Nature & Science

Katmai was declared a national monument in 1918 to preserve the living laboratory of its cataclysmic 1912 volcanic eruption, particularly the Valley of Ten Thousand Smokes. The intervening years have seen most of the geothermal features cool, but the protection of brown bears has become an equally compelling charge for Katmai. To protect this magnificent animal and its varied habitat, the boundaries were extended over the years, and in 1980 the area was designated a national park and preserve. Katmai's awe-inspiring natural powers confront us most visibly in its volcanics and its brown bears.
 
Red fox peeking above rocks.

Wildlife

From mighty brown bears and giant moose to curious fox and tiny fish named sticklebacks, Katmai hosts a grand assemblage of organisms.

Snow covered mountains next to ocean coast.

Natural Features and Ecosystems

Explore a landscape ruled by towering volcanoes, fierce weather, and a changing climate.

Hare Bells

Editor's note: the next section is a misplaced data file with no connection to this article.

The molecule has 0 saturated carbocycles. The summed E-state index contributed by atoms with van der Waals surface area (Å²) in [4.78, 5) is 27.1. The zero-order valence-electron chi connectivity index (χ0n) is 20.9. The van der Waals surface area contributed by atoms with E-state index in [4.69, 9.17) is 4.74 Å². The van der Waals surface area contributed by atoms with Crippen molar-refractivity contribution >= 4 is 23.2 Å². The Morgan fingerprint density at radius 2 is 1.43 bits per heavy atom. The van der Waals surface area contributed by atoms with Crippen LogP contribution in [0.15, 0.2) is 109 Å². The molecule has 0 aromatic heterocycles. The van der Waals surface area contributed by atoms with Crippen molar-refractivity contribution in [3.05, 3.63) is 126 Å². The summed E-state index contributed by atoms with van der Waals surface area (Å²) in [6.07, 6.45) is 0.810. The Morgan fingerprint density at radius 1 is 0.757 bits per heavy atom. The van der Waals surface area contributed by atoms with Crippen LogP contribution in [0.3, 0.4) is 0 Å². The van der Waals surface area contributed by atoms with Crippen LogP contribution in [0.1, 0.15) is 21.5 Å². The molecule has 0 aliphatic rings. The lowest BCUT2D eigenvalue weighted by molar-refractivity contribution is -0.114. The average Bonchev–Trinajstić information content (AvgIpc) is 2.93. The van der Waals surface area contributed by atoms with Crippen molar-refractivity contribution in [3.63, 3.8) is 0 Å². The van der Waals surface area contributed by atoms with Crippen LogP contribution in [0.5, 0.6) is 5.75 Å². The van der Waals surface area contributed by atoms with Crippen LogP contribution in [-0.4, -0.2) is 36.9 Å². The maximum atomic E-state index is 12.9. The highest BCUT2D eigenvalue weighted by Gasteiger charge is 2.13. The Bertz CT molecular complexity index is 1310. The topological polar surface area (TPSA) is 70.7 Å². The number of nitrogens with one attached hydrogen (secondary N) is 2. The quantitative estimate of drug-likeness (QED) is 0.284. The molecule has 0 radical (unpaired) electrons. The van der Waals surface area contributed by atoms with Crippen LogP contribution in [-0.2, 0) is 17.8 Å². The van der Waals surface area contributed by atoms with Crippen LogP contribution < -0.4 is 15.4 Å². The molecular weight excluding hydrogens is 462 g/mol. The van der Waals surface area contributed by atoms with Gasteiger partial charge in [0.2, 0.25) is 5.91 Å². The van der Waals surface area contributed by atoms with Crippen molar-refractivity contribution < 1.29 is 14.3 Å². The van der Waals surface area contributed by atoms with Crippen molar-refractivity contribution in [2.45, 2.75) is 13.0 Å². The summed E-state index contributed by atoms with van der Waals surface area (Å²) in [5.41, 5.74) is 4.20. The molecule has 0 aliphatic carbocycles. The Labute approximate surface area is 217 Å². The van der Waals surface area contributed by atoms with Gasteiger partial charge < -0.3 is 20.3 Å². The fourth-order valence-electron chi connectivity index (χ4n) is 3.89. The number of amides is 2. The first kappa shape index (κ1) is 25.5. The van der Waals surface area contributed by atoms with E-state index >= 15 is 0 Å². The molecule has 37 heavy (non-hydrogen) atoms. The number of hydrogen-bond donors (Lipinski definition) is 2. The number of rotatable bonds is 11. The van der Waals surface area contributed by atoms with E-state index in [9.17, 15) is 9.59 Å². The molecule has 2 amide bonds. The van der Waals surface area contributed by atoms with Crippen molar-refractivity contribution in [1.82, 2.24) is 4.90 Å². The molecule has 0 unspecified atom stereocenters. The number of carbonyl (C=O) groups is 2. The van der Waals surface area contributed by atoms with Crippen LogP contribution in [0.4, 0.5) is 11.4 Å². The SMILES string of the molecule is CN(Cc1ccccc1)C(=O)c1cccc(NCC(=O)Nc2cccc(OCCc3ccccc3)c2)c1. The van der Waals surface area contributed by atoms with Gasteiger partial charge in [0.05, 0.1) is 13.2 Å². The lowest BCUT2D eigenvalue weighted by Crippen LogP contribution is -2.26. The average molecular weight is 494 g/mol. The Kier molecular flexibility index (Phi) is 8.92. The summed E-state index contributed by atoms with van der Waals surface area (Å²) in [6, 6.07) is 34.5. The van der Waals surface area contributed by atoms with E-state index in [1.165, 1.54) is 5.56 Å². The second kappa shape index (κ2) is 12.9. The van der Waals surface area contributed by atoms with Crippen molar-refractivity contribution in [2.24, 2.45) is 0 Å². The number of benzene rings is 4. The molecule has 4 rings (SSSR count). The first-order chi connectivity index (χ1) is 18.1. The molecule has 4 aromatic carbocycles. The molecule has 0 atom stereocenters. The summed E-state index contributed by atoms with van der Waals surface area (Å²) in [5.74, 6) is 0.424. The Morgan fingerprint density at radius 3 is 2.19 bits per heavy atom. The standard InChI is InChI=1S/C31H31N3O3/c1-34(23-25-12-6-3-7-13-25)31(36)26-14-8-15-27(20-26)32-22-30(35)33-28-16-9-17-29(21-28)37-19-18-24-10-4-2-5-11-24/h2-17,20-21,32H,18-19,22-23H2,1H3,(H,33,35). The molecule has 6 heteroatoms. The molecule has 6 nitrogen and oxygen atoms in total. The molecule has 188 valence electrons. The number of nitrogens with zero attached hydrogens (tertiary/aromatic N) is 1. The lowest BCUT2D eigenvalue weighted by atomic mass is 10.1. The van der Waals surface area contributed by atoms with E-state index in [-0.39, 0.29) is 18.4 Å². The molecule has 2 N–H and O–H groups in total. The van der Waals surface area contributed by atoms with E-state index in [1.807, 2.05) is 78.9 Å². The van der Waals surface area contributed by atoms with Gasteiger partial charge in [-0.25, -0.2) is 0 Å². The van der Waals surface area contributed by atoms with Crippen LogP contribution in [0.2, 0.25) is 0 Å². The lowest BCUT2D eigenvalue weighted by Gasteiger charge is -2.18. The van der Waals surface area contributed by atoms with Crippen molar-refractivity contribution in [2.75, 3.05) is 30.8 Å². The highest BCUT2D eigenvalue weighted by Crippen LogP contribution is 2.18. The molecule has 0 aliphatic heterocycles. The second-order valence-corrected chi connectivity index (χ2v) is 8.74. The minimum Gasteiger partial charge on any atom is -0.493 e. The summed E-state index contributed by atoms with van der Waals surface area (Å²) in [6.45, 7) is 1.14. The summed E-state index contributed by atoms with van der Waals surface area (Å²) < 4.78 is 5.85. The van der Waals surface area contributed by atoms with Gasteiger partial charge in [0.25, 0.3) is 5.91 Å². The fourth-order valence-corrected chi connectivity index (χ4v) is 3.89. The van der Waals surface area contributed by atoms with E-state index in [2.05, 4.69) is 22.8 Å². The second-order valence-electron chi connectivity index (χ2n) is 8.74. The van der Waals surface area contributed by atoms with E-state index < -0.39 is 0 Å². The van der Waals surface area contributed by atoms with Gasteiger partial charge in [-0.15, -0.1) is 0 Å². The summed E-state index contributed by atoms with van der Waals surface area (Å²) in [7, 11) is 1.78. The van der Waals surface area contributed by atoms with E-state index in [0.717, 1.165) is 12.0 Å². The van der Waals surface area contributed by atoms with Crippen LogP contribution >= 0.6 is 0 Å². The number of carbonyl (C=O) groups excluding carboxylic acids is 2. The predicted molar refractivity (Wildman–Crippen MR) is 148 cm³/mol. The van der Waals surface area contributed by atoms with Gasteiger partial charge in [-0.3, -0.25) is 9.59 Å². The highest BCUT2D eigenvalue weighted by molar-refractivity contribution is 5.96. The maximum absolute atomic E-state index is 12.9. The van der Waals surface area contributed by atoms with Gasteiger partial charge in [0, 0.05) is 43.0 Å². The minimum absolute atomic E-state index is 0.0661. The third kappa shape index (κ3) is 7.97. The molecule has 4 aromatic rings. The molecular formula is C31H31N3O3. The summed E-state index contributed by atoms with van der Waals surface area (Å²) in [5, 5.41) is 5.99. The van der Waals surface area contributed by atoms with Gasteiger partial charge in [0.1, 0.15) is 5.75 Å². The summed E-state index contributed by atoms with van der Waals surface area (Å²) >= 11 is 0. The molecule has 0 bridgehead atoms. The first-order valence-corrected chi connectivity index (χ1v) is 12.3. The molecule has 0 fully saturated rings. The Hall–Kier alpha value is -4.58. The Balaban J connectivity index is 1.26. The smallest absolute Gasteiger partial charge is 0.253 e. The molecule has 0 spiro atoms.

Plants

Over 700 species of plants have been documented in Katmai.

Clouds reflecting in Naknek River.

Environmental Factors

Despite its geographic isolation, Katmai contends with environmental issues and is connected to the world around it.

Bears walking on intertidal zone.

Changing Tides

Investigating the link between intertidal invertebrates, coastal brown bears, and people.

Mounting a camera.

Southwest Alaska Network

The SWAN program is one of 32 National Park Service inventory and monitoring networks across the country.

Contact the Park

Mailing Address:

PO Box 7
1000 Silver Street, Building 603

King Salmon, AK 99613

Phone:

(907) 246-3305

Contact Us